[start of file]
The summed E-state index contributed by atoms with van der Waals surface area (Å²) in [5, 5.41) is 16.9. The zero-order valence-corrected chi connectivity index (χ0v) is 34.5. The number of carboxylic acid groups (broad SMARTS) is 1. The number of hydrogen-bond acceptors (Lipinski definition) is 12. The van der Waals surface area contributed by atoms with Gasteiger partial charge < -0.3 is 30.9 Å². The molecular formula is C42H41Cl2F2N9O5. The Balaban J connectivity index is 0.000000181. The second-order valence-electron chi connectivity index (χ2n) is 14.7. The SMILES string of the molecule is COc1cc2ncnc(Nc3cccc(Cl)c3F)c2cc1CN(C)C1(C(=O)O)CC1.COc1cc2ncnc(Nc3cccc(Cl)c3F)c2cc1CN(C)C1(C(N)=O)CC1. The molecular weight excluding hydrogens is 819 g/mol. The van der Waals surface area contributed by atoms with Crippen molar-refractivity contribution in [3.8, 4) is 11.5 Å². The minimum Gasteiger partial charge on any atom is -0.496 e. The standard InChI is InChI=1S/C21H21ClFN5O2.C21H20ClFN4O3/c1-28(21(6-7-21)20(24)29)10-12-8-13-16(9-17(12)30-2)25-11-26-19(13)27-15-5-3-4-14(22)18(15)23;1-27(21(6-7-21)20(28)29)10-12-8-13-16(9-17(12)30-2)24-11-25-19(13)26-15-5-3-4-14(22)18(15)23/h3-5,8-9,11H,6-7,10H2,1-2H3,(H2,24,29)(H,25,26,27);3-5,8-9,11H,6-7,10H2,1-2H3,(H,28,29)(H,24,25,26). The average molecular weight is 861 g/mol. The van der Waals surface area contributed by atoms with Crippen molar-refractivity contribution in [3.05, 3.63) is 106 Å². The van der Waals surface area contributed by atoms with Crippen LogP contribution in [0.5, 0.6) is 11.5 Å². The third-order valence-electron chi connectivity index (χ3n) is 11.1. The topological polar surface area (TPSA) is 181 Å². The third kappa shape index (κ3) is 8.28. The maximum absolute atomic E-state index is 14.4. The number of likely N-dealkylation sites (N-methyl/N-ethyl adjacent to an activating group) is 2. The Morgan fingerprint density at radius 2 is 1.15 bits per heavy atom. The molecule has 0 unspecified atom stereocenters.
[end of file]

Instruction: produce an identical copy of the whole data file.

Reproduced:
The summed E-state index contributed by atoms with van der Waals surface area (Å²) in [5, 5.41) is 16.9. The zero-order valence-corrected chi connectivity index (χ0v) is 34.5. The number of carboxylic acid groups (broad SMARTS) is 1. The number of hydrogen-bond acceptors (Lipinski definition) is 12. The van der Waals surface area contributed by atoms with Gasteiger partial charge < -0.3 is 30.9 Å². The molecular formula is C42H41Cl2F2N9O5. The Balaban J connectivity index is 0.000000181. The second-order valence-electron chi connectivity index (χ2n) is 14.7. The SMILES string of the molecule is COc1cc2ncnc(Nc3cccc(Cl)c3F)c2cc1CN(C)C1(C(=O)O)CC1.COc1cc2ncnc(Nc3cccc(Cl)c3F)c2cc1CN(C)C1(C(N)=O)CC1. The molecular weight excluding hydrogens is 819 g/mol. The van der Waals surface area contributed by atoms with Crippen molar-refractivity contribution in [3.8, 4) is 11.5 Å². The minimum Gasteiger partial charge on any atom is -0.496 e. The standard InChI is InChI=1S/C21H21ClFN5O2.C21H20ClFN4O3/c1-28(21(6-7-21)20(24)29)10-12-8-13-16(9-17(12)30-2)25-11-26-19(13)27-15-5-3-4-14(22)18(15)23;1-27(21(6-7-21)20(28)29)10-12-8-13-16(9-17(12)30-2)24-11-25-19(13)26-15-5-3-4-14(22)18(15)23/h3-5,8-9,11H,6-7,10H2,1-2H3,(H2,24,29)(H,25,26,27);3-5,8-9,11H,6-7,10H2,1-2H3,(H,28,29)(H,24,25,26). The average molecular weight is 861 g/mol. The van der Waals surface area contributed by atoms with Crippen molar-refractivity contribution in [3.05, 3.63) is 106 Å². The van der Waals surface area contributed by atoms with Crippen LogP contribution in [0.5, 0.6) is 11.5 Å². The third-order valence-electron chi connectivity index (χ3n) is 11.1. The topological polar surface area (TPSA) is 181 Å². The third kappa shape index (κ3) is 8.28. The maximum absolute atomic E-state index is 14.4. The number of likely N-dealkylation sites (N-methyl/N-ethyl adjacent to an activating group) is 2. The Morgan fingerprint density at radius 2 is 1.15 bits per heavy atom. The molecule has 0 unspecified atom stereocenters.